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Title:
Valve assemblies for heating devices
United States Patent 8011920
Abstract:
In certain embodiments, a valve assembly includes a housing. The housing can define a first fuel input and a second fuel input. The housing can further define a first flow path, a second flow path, a third flow path, and a fourth flow path. The assembly can include a fluid flow controller configured to selectively permit fluid communication between the first fuel input and either the first flow path or the second flow path, and configured to selectively permit fluid communication between the second fuel input and either the third flow path or the fourth flow path. The assembly can further include a first nozzle member defining an inlet and an outlet. The inlet of the first nozzle member can be in fluid communication with the first flow path. The assembly can further include a second nozzle member defining an inlet and an outlet. The inlet of the second nozzle member can be in fluid communication with the second flow path.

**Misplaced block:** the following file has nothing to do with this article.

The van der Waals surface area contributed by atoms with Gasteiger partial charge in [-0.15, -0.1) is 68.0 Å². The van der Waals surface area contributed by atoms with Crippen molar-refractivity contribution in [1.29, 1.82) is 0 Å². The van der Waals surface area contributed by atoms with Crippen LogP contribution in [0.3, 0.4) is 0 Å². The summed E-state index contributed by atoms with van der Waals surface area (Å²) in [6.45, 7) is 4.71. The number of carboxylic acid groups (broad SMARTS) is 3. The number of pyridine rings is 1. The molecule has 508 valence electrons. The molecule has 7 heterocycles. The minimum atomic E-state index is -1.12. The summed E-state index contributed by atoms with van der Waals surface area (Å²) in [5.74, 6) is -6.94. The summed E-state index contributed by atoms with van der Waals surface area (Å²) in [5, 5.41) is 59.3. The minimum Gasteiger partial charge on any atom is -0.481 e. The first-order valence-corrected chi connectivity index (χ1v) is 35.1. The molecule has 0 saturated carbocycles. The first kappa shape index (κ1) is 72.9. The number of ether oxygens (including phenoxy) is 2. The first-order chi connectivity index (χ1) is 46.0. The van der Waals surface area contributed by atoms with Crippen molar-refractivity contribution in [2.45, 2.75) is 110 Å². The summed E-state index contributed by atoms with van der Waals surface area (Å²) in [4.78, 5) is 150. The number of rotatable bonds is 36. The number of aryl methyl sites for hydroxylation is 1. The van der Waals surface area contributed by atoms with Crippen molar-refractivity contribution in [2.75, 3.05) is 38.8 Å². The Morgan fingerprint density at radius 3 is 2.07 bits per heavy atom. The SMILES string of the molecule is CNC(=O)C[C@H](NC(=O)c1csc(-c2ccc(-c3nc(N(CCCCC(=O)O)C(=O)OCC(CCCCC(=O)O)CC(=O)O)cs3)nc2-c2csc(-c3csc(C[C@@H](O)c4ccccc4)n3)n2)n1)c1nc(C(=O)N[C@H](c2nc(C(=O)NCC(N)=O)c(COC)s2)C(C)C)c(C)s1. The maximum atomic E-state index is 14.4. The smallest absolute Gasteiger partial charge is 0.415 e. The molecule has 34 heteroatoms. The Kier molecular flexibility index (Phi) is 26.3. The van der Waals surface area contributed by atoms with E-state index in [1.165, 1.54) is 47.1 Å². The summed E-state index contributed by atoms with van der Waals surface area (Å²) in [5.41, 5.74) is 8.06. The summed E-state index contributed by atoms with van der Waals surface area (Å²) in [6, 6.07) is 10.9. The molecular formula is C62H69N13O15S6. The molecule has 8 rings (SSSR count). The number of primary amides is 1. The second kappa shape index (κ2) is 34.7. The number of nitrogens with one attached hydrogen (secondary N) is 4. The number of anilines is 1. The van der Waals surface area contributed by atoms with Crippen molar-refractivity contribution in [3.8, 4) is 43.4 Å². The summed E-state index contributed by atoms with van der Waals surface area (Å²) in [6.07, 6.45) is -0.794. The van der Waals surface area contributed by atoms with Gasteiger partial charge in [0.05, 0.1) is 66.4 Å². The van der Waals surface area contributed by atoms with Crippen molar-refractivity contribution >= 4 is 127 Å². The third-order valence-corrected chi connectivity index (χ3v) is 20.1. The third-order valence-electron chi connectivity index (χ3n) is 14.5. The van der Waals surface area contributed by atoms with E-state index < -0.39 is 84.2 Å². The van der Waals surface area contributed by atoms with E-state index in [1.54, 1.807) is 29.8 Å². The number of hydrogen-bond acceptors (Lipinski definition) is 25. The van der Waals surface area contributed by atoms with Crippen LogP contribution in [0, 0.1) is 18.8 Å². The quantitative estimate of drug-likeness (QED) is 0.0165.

Inventors:
Deng, David (Chino Hills, CA, US)
Application Number:
11/649976
Publication Date:
09/06/2011
Filing Date:
01/05/2007
Primary Class:
Other Classes:
137/625, 431/18, 431/75, 431/278, 431/280
International Classes:
F23N1/02; A01G25/16
Field of Search:
431/12, 431/279, 431/18, 431/75, 431/278, 431/280, 431/281, 137/625, 137/597, 137/625.4, 137/905, 137/625.47, 137/625.32
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Primary Examiner:
Rinehart, Kenneth
Assistant Examiner:
Bernstein, Daniel
Attorney, Agent or Firm:
Knobbe, Martens, Olson & Bear, LLP
Parent Case Data:

CROSS-REFERENCE TO RELATED APPLICATIONS

This application claims the benefit under 35 U.S.C. §119(e) of U.S. Provisional Application No. 60/871,761, filed Dec. 22, 2006, titled VALVE ASSEMBLIES FOR HEATING DEVICES; the entire contents of which are hereby incorporated by reference herein and made a part of this specification.

Claims:
What is claimed is: